Finally it should be noted that while the other practical considerations listed, such as minimising waste and considering packaging have merit, their potential effect on the environment pales into insignificance when compared to the potential impact of reducing animal product consumption. It does not make sense to mention these small effect actions while failing to give clear information and guidelines on the step which would have the greatest environmental impact: reduction in animal product consumption.

References

    1. Meyer W. Water for food: the continuing debate. Cooperative Research Centre for Irrigation Futures. www.clw.csiro.au/issues/water/water_for_food.html (accessed 12/10/2009)
    2. Khan, S., Abbas, A., Rana, T., Carroll, J. ‘Dairy water use in Australian dairy farms: Past trends and future prospects’, CSIRO: Water for a Healthy Country National Research Flagship, 2010.
    3. Australian Bureau of Statistics, AusStats: 4618.0. Water use on Australian Farms, Australia, 2005-6. www.abs.gov.au (accessed 12/10/2009)
    4. CSIRO and Australian Govt. State of the environment report, AGPS 2006.
    5. Rutherford I, Tsang A, Tan SK. City people eat rivers: estimating the virtual water consumed by people in a large Australian city. (in Wilson AL, Dehaan RL, Watts RJ, Page KJ, Bowmer KH, Curtis A. Proceedings of the 5th Australian Strem Management Conference. Australian Rivers: Making a Difference, Charles Sturt University, 2007.
    6. Ercin A, ALdaya M, Hoekstra A. 'The Water footprint of soy milk and soy burger and equivalent animal products' in Value of Water Research Repost Sries No. 49, Twente Water Centre, University of Twente, Enschede, The Netherlands 2011.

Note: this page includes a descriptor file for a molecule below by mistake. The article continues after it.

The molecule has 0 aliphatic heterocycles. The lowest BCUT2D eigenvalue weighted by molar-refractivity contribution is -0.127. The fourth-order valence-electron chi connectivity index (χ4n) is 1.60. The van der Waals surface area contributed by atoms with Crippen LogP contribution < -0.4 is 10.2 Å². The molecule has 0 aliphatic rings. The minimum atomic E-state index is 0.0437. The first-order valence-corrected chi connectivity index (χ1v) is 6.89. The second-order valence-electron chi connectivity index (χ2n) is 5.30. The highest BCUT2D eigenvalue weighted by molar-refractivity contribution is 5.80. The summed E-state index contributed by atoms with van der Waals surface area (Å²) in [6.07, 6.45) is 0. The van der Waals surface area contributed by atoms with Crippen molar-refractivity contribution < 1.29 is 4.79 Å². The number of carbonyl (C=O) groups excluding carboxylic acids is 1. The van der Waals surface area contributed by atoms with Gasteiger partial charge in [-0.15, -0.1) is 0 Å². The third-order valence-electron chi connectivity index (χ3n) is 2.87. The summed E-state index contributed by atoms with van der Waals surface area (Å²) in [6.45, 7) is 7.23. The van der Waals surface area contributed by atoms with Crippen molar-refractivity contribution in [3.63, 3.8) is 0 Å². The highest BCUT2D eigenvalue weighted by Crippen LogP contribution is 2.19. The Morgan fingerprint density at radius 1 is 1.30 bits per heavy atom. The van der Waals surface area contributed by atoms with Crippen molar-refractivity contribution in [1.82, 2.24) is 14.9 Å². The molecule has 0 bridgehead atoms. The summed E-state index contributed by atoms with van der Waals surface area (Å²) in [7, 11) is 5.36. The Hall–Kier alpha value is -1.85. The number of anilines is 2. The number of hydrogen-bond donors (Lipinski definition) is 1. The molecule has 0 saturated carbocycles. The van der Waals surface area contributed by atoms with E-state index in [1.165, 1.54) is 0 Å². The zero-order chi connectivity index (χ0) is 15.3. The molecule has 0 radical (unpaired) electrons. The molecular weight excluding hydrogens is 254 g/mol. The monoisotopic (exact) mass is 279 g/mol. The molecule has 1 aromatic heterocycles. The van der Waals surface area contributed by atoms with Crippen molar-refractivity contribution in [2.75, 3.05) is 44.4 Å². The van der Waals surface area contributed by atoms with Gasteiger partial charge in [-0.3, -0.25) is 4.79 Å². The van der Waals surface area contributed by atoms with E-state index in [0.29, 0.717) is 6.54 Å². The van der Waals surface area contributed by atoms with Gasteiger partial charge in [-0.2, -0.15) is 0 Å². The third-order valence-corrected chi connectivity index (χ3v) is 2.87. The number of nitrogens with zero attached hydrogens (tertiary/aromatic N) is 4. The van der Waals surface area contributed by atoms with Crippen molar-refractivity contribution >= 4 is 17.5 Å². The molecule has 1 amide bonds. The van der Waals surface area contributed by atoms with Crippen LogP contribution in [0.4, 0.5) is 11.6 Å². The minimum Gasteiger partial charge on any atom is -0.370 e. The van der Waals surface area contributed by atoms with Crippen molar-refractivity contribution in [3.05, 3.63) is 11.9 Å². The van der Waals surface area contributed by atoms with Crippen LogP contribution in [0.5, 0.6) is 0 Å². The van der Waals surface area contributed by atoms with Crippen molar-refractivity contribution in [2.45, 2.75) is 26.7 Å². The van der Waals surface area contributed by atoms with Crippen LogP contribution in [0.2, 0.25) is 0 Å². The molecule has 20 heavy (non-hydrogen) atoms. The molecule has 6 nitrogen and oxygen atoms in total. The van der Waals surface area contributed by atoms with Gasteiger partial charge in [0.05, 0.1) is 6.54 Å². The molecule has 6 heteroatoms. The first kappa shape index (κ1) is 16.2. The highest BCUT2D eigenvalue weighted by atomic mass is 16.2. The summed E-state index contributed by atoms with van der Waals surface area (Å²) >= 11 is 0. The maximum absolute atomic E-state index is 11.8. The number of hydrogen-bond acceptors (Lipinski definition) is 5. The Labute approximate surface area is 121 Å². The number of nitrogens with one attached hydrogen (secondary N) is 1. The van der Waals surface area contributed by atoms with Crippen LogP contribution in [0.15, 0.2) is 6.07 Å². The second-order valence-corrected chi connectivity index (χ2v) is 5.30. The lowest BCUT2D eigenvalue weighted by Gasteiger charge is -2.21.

7. Pimentel D, Pimentel M. Sustainability of meat-based and plant-based diets and the environment. Am J Clin Nutr September 2003 vol. 78 no. 3 660S-66
    8. Brand RA, Melman AG. Energy values of inputs of animal husbandry. TNO, Insituut voor milieu-energietechnologie, Apledoorn, The Netherlands, 1998.
    9. DEWHA. Assessment of Australia’s terrestrial biodiversity 2008. Department of the Environment, Water, Heritage and the Arts. 2009.
    10. Foran B, Lenzen M, Dey C. Balancing act: a triple bottom line analysis of the 135 sectors of the Australian economy. CSIRO, 2005.
    11. IPCC. Working Group1, 2007. The physical basis of climate change, AR4 final report, Intergovernmental panel on climate change, 2007.
    12. Russell G. CSIRO Perfidy, Vivid Publishing, Fremantle WA, 2009.
    13. Eshel G & Martin P. 'Diet, energy, and global warming'. Earth Interactions, 10(9), 2006.
    14. Wilkenfeld G et al. 'End Use Allocation of Emissions: Report to the Australian Greenhouse office.' Technical report, Australian Greenhouse Office, 2002.
    15. Australian Collaborative Land Use and Management Program (ABARES-BRS 2010).
    16. Hertwich E, van der Voet E, Suh S, Tukker A, Huigbregts M., Kazmierczyk P, Lenzen M, McNeely J, Moriguchi Y. ‘Assessing the Environmental Impacts of Consumption and Production: Priority Products and Materials, A Report of the Working Group on the Environmental Impacts of Products and Materials to the International Panel for Sustainable Resource Management’, UNEP, 2010.
    17. USDA, 2006. Production, supply and distribution, electronic database.
    18. Fish Farming May Soon Overtake Cattle Ranching as a Food Source, Worldwatch Issue Alert, 03.10.00.
    19. Pimentel D. 'Impacts of Organic Farming on the Efficiency of Energy Use in Agriculture An Organic Center State of Science Review' Cornell University Ithaca NY 2006
    20. Williams, AG. Chatterton, JC. Murphy-Bokern, D, Brander M. Audsley E. 'Greenhouse gas emissions from UK food and drink consumption by systems LCA: current and possible futures' 2010 http://dspace.lib.cranfield.ac.uk/handle/1826/6497
    21. Fraser GE. Diet, Life Expectancy, and Chronic Disease. Studies of Seventh-day Adventists and Other Vegetarians. New York, NY: Oxford University Press; 2003

 

Page reviewed: 4 February, 2013